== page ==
On Youth

Penelope Maclachlan

Youth is the time when we grow and develop. We face choices which some of us embrace. Free will is a privilege, tested at school. We can choose to  pay attention and carry out to the best of our ability assignments teachers set us. We can choose friends whose example inspire us. We can also opt to defy the authority of teachers, and to waste our time with idlers and mischief makers. In his poem “My Heart Leaps up” Wordsworth said “The child is father of the man”.   At first glance this makes no sense; fathers precede children. Wordsworth, though, is deploying paradox.   He means that all we say and do as children and adolescents affects the rest of our lives. This means that youth is important and to waste it damages us and leads to regret.  

Youth has always encompassed challenges: the need to become independent; expectations of adults; exams; peer pressure; bullying; dealing with physical and emotional changes in body and mind.   Some young people thrive as they change, and with every success their self-confidence increases. Others struggle, and every failure undermines them. Failure becomes a self-fulfilling prophecy. Instead of climbing the mountain in front of them they stand at the foot and tell themselves, “I can’t do it – it’s too high.”  The spectacle of such defeatism  can be irritating, provoking such ripostes as “Pull yourself together”. Somewhat more encouraging is “The gods help those who help themselves”, a saying from ancient Greeks  to enjoin effort and perseverance.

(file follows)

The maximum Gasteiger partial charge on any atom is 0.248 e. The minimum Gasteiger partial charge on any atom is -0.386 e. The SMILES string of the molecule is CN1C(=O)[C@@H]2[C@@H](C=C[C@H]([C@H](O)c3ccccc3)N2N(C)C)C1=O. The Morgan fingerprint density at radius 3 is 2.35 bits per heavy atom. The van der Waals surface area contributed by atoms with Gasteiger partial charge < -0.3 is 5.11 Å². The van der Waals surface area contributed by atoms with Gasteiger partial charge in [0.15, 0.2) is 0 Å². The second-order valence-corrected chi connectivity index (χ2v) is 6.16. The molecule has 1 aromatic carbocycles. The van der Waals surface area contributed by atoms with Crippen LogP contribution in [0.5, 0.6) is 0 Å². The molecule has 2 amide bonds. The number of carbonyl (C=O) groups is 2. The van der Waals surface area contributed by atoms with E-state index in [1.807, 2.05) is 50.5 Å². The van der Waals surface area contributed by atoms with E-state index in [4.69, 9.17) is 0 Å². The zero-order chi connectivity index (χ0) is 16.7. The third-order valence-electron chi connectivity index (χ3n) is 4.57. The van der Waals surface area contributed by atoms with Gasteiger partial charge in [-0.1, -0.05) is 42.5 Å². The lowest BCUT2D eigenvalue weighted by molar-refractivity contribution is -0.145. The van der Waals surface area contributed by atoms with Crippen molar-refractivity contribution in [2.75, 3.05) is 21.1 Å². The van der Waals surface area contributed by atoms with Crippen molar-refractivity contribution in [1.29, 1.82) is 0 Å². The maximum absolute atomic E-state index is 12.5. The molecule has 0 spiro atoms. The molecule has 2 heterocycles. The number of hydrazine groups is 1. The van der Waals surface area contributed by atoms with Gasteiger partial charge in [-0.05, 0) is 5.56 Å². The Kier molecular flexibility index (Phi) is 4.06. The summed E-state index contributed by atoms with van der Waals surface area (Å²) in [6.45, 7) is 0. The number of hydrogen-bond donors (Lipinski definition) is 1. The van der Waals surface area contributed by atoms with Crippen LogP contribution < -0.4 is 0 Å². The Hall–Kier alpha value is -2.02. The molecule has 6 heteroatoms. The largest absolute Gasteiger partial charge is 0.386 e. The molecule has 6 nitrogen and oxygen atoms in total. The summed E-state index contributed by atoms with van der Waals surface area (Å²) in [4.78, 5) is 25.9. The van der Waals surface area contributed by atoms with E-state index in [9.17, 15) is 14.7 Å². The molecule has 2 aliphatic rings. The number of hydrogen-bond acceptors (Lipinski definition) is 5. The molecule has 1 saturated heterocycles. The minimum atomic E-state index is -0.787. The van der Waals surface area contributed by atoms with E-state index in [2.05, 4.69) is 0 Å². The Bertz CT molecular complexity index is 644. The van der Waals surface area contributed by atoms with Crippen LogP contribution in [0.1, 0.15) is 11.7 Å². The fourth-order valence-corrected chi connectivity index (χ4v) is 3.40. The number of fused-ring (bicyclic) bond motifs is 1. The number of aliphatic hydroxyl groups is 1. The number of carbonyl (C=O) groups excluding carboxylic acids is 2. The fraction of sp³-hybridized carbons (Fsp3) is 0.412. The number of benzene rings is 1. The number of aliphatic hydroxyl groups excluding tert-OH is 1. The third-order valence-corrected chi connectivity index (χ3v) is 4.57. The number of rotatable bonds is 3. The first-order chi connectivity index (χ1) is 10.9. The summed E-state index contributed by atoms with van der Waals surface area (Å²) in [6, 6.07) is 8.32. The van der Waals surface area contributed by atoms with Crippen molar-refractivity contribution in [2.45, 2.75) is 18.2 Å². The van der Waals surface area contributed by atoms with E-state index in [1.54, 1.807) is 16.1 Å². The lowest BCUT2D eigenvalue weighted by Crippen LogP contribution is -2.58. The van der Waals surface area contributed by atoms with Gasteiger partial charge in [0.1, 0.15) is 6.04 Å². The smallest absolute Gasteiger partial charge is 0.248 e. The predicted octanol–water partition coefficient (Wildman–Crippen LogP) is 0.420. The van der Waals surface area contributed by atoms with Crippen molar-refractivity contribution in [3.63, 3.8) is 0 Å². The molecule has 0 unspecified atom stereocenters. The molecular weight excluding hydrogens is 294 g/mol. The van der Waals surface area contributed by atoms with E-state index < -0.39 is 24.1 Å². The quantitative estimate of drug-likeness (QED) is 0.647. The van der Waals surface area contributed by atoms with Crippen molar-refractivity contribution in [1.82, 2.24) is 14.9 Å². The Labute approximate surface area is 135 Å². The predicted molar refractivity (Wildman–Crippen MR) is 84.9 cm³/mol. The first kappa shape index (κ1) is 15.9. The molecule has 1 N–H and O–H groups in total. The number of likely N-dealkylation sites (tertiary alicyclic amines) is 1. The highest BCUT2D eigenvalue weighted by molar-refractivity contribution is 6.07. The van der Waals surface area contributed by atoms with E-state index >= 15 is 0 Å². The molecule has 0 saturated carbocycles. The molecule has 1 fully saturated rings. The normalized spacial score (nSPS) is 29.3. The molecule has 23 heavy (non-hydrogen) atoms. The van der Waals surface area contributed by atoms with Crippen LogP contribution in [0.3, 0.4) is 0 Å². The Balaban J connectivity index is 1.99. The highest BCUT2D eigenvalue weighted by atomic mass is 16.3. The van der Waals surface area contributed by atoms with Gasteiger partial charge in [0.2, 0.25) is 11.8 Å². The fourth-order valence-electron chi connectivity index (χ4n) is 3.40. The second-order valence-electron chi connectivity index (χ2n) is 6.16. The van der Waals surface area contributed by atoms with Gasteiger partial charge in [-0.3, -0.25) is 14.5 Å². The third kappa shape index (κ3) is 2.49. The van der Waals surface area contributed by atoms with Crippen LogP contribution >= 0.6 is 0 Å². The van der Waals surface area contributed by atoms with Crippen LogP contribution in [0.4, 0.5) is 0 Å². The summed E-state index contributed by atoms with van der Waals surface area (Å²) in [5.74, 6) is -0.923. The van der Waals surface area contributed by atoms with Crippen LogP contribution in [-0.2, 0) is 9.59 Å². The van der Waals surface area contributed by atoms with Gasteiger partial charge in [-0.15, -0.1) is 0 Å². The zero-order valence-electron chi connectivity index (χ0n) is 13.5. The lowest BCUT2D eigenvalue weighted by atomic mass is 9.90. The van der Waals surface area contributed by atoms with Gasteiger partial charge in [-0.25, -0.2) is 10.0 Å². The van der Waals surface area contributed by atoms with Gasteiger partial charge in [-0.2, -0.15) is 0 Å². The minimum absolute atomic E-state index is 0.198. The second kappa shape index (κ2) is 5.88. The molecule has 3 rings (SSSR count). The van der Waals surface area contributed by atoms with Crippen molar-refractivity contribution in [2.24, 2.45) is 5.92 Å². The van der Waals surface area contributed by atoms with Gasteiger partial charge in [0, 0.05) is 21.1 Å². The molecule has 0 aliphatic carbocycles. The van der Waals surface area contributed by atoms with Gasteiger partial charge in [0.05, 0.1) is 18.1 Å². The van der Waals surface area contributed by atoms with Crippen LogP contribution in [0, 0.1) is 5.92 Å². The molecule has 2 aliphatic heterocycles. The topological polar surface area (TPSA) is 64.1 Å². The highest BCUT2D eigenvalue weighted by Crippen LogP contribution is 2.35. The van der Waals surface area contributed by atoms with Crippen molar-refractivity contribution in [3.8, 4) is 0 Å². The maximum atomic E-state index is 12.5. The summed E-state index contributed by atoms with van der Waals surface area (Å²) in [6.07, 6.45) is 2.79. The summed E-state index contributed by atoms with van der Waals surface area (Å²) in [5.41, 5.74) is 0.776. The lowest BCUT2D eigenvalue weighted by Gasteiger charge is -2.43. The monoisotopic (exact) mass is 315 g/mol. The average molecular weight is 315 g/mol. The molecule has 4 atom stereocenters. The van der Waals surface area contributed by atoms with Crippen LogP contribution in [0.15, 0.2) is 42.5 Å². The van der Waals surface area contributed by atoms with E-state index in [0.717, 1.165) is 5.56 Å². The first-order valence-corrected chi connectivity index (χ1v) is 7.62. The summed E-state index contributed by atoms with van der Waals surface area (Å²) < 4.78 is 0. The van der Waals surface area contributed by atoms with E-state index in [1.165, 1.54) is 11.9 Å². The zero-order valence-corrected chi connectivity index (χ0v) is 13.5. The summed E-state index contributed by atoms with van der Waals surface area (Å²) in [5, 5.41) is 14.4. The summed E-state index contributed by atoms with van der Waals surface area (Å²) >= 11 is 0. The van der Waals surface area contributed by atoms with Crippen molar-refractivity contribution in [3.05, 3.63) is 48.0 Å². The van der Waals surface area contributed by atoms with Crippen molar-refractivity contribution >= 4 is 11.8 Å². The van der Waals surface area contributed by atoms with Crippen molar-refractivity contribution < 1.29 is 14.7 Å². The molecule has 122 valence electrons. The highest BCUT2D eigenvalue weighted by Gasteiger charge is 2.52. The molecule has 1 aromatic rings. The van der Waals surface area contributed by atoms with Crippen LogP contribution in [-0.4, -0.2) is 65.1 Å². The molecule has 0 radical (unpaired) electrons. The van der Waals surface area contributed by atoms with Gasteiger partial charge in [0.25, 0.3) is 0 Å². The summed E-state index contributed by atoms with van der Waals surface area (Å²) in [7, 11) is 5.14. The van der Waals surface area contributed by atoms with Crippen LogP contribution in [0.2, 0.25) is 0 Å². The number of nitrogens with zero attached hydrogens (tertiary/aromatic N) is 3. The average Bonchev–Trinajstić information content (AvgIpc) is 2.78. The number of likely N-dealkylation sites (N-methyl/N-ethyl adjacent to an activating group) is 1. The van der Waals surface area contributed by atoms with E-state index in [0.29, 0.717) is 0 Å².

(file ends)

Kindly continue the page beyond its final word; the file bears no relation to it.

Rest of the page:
In the twenty-first century, information  technology is increasingly pervasive. Old people who struggle with it find it a mixed blessing. For the young, though, IT is just as integral to day-to-day life as breathing. Instagram, owned by Meta (formerly Facebook), is a free, online photo-sharing application and social network platform that was acquired by Facebook in 2012. It is popular with teenagers, who find it so easy to use that there is a risk of addiction. If Instagram showed images of strong, healthy people working to achieve their goals, its influence would be salutary. Evidence, though, tells us that some of its messages are harmful, especially to young minds. Content includes glamourisation of depression, self-harm and suicide. 

In 2017 Molly Russell died at the age of 14, the coroner said, of self-harm while depressed because of the  negative effects of online content. Her father, Ian Russell, has the strength, in his grief, to call for regulation of such content. She is not the only victim. Too many young people have harmed and even killed themselves when under the influence of toxic online messages. 

The harm and suffering some adolescents suffer is needless. Growing up is hard in any circumstances. Parents want their children to be resilient, but resilience cannot be acquired overnight. To help young people to grow up strong and able to face reality, adults should encourage the practice of speaking out. Suicide is terrible, but it happens. We ought to be neither shocked nor dismissive if teenagers talk of killing themselves. Instead we must ask them why, dissuade them from poring over pernicious images, and encourage them to learn to distinguish truth from lies which lead to a distorted viewpoint. 

G  K Chesterton has been out of fashion. Let us hope  the BBC television series featuring stories based on this eloquent and brilliant writer revive his former popularity. He eschews obfuscation and superstition, and says:  

“If the devil tells you something is too fearful to look at, look at it. If he says something is too terrible to hear, hear it. If you think some truth unbearable, bear it.”

― G.K. Chesterton, The Wisdom of Father Brown  

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